BAE Systems is close to landing a controversial £1bn order for its Hawk trainer jets from the Indian government after more than a decade of talks.
In what has become a rags to riches story for BAE's factory in Brough, Humberside, this will be the second big order for Hawks after the UK Government last week prom- ised to spend £800m. Sources close to the talks revealed that the Indian contract could be confirmed "within a matter of weeks", although the final details have yet to be agreed.
The deal comes after intense lobbying by the British Government, with Prime Minister Tony Blair, Deputy Prime Minister John Prescott, Defence Secretary Geoff Hoon and Foreign Secretary Jack Straw taking it in turns to persuade the Indians to buy the jets.
In the last few days, George Fernandes, the Indian defence minister, has set up a special parliamentary committee to ensure that an order for trainer jets is placed quickly. The Hawk is the favourite.
Earlier this month, Mr Fernandes told the Indian parliament: "We are in the last stage to procure the advance jet trainers. We have asked the British Government a question pertaining to this particular jet trainer. If the answer comes today, we will buy it tomorrow."
A well-placed source said the question the minister was referring to was whether the British Government would itself place an order for Hawk trainer jets. The Indian government was worried that without the security of a British order, the ageing Hawks may become obsolete.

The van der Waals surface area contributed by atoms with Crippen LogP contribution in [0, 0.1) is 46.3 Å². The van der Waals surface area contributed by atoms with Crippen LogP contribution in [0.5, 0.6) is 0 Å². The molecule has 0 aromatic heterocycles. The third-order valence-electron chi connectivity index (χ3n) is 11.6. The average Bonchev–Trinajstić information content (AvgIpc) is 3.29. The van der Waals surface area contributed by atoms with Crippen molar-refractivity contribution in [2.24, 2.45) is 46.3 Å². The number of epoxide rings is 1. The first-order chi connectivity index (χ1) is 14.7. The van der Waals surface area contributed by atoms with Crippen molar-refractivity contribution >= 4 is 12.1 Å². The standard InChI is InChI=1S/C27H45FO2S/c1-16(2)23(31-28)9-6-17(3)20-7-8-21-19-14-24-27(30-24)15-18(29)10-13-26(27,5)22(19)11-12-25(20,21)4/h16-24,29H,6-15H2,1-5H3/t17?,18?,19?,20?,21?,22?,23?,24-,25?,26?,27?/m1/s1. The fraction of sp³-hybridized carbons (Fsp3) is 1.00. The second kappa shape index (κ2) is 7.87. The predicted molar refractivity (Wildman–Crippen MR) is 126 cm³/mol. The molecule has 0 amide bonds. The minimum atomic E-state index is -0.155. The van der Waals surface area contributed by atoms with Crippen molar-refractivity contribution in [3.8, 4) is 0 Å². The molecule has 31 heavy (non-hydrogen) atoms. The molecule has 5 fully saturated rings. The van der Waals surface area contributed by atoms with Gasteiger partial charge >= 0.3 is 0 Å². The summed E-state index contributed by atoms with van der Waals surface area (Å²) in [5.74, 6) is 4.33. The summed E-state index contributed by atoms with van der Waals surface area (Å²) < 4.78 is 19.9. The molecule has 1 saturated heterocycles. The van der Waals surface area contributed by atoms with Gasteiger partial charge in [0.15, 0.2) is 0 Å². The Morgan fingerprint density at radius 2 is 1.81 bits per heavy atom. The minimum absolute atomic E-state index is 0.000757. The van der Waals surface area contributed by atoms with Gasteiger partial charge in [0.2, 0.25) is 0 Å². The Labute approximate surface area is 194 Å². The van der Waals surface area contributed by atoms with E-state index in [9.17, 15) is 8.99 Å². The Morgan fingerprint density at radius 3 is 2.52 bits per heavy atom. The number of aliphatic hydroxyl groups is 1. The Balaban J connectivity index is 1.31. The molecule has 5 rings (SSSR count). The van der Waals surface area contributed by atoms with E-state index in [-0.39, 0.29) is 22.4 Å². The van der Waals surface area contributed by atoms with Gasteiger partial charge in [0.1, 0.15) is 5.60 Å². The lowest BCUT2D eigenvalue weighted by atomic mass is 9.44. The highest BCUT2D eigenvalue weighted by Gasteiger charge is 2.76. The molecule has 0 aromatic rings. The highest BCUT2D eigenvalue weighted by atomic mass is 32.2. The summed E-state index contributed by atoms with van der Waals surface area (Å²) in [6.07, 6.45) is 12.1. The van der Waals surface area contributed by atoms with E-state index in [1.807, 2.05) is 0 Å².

But the British order came in on Wednesday amid much controversy. Mr Hoon, backed by Mr Blair, overruled advice from his own officials and Chancellor Gordon Brown to buy 20 Hawk jets and establish an option on a further 28.
Mr Brown wanted Mr Hoon to open an international competition for the supply of the jets. Privately he made it clear that, over the life of the contract, a rival bidder could save taxpayers up to £1bn. Ministry of Defence (MoD) officials had already held discussions with other firms and were thought to be particularly impressed with the Aermacchi jet, developed by Italy's Finmeccanica.
Trade and Industry Secretary Patricia Hewitt supported Mr Hoon, but controversially refused to offer the Defence Secretary any industry grants to help the deal.
An MoD spokesman said: "We hope the Indian government will reach a decision as soon as possible. Hopefully, our decision will give them the confidence to place the order."
A Department of Trade and Industry spokesman said: "The export potential [of the Hawk] was taken into account when the decision was made."
Some Government sources in the UK have criticised the Indian administration for dragging its heels over the deal. The Hawk is in competition with the Russian MiG-21, dubbed the "flying coffin" because more than 50 have crashed since January 2000. On Friday Mr Fernandes, who is in his 70s, flew in the two-seater MiG. But this was dismissed as a publicity stunt.
News that the Indians are close to signing for the Hawk marks a dramatic reversal in its fortunes. Earlier this week, BAE was preparing to meet unions to discuss the possible redundancy of up to 470 Hawk workers in Brough.
With the British contract in the bag, BAE will also be able to muscle into an MoD Private Finance Initiative project worth up to £20m. This is to provide the Royal Air Force, Army and Navy with training facilities for at least 20 years. The project will involve the transfer of the forces' training air fleet, nine bases and personnel to the private sector.